“The emancipation of the working class will only be achieved by the working class itself.” — Karl Marx
Mar 7, 2005
On Wednesday, March 2, the U.S. Supreme Court heard arguments in two cases involving the display of the Ten Commandments on government property. One is Kentucky, the other is Texas.
Politicians arguing for the Ten Commandments say they belong in courtrooms and government buildings because they are the basis of law in the United States.
What a crock!
In the first place, commandments such as, "Thou shalt not kill" are clearly NOT the basis of law in a country that still uses the death penalty to kill people – even innocent people, as has been shown many times.
Beyond that, the idea of the Commandments as absolute moral precepts upon which the laws of the U.S. are based is a lie (breaking another "commandment," against bearing false witness). Laws are based on class interests – the interest of a ruling class in a society divided by classes, where some few people benefit from the work that many other people do.
The Ten Commandments – and all the other laws laid out in the books of Leviticus and Deuteronomy – were themselves the products of a patriarchal society where a few men owned most of the wealth and a great many men – and all women – owned nothing. It was a society that knew nothing of democracy or the rights of women.
The Ten Commandments were not simply suggestions for a "moral life," but actual laws. The punishments for breaking these laws were prescribed in the very same books in which the Commandments are found: a woman who committed adultery was punished by being stoned to death; so was any person who did work on a Sabbath day. (And here we can see that even then the law against killing was not an absolute!) A woman is treated as the property of a man in the Ten Commandments, when she is listed among the possessions one man may not covet or steal from another. Slaves are another "possession" a man may not covet.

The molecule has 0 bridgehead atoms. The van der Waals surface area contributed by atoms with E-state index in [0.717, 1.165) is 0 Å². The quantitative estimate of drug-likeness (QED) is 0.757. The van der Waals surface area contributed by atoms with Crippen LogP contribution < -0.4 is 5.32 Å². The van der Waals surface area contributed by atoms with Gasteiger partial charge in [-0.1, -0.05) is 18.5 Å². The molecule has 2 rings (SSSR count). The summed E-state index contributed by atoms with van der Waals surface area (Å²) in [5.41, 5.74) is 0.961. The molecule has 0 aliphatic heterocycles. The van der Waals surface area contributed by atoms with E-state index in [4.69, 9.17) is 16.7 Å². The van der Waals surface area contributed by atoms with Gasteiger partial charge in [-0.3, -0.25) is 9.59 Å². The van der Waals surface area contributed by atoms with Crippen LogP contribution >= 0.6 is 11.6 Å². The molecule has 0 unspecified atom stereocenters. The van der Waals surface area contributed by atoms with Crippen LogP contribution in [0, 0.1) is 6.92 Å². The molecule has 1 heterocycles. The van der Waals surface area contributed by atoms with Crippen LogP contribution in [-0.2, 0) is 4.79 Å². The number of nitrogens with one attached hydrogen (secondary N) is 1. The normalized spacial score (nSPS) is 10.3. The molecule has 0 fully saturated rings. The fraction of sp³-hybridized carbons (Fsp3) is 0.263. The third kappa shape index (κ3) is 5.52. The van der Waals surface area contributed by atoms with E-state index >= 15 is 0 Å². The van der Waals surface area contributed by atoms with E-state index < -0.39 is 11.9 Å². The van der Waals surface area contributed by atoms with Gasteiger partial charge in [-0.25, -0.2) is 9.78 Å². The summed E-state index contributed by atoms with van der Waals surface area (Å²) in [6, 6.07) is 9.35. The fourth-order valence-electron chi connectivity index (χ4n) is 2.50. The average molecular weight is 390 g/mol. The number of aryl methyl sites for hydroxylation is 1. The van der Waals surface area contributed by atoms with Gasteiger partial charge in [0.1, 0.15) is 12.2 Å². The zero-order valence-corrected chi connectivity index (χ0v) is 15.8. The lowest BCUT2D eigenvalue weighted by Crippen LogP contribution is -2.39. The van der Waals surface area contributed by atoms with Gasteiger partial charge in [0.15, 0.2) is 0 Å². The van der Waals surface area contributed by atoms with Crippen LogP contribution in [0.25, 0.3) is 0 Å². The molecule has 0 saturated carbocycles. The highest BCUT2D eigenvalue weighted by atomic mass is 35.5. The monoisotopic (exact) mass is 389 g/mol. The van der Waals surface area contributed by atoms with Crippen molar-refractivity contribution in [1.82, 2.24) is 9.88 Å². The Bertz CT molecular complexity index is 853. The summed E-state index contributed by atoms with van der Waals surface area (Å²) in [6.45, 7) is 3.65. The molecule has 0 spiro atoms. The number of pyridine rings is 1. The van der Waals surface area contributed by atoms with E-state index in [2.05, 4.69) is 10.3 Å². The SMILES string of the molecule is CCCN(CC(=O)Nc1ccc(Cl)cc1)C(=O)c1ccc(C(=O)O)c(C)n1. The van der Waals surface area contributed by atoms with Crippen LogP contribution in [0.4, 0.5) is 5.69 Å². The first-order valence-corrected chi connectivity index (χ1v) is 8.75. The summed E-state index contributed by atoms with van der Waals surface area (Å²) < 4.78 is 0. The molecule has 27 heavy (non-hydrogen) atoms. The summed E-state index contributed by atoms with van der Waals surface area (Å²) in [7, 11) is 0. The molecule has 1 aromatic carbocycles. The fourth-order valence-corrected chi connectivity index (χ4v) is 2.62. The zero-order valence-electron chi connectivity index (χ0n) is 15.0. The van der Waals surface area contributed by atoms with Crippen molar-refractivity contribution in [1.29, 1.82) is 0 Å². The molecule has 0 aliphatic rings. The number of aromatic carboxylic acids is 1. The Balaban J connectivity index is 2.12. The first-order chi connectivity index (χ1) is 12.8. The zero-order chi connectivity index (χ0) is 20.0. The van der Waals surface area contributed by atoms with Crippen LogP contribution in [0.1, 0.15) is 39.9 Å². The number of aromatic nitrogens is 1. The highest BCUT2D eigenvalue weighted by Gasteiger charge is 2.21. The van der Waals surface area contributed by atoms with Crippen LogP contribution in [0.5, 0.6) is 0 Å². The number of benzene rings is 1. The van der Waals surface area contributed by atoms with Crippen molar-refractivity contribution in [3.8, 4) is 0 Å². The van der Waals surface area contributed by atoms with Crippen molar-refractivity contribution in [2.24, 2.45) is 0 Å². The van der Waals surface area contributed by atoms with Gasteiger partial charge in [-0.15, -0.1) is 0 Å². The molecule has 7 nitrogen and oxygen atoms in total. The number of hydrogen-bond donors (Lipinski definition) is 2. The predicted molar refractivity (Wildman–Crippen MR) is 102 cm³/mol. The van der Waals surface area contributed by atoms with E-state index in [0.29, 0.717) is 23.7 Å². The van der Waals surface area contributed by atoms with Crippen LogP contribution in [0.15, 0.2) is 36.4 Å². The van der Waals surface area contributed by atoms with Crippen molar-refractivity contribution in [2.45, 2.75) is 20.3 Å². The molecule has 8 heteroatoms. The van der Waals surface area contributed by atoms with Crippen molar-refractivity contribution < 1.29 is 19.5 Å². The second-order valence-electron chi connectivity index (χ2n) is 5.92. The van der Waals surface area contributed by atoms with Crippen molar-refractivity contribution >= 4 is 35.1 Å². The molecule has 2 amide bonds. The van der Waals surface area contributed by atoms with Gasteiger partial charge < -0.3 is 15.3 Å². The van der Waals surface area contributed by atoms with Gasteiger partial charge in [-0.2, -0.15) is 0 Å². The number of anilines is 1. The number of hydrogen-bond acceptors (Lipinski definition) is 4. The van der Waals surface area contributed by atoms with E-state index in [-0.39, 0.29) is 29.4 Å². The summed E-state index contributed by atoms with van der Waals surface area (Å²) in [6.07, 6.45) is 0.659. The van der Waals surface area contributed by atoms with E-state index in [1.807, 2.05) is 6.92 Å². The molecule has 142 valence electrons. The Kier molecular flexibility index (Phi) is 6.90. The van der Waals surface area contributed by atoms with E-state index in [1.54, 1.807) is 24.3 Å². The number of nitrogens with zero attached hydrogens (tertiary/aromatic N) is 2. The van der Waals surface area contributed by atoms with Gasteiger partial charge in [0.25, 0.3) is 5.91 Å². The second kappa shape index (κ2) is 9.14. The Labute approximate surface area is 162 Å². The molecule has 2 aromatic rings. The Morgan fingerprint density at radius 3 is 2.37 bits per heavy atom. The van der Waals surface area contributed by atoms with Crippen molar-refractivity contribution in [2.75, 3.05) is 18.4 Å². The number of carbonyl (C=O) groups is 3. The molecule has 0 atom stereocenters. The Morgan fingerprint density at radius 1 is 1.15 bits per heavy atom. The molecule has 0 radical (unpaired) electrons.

The laws in this society are just as much based on the interests of a ruling class as were the laws in Biblical times.
Laws against stealing, for example, can only have meaning in a society where a few own much more than others, and where a great many scrape to get by. The ruling class of any society has always made its wealth by stealing from the people who did the work to create it; the laws of any class society have NEVER done anything to stop this kind of stealing. But the kind of "stealing" that the laws absolutely DO prohibit is when working people try to take some of that wealth back.
The laws of this country, and the police and courts, protect wealth first and foremost. They really could care less if workers get their houses robbed. But if a bank or corporation gets robbed, look out! Utilities can rob us in their bills every month; but as soon as we're late with a payment, we can lose our power. All legally.
The posting of the Ten Commandments is an attempt to tie us to an outmoded society, with outmoded moral precepts.
Society will move forward to where justice and equality truly have meaning under the law – when workers take back that wealth, and strip the bosses of their legal "right" to rob us blind every day.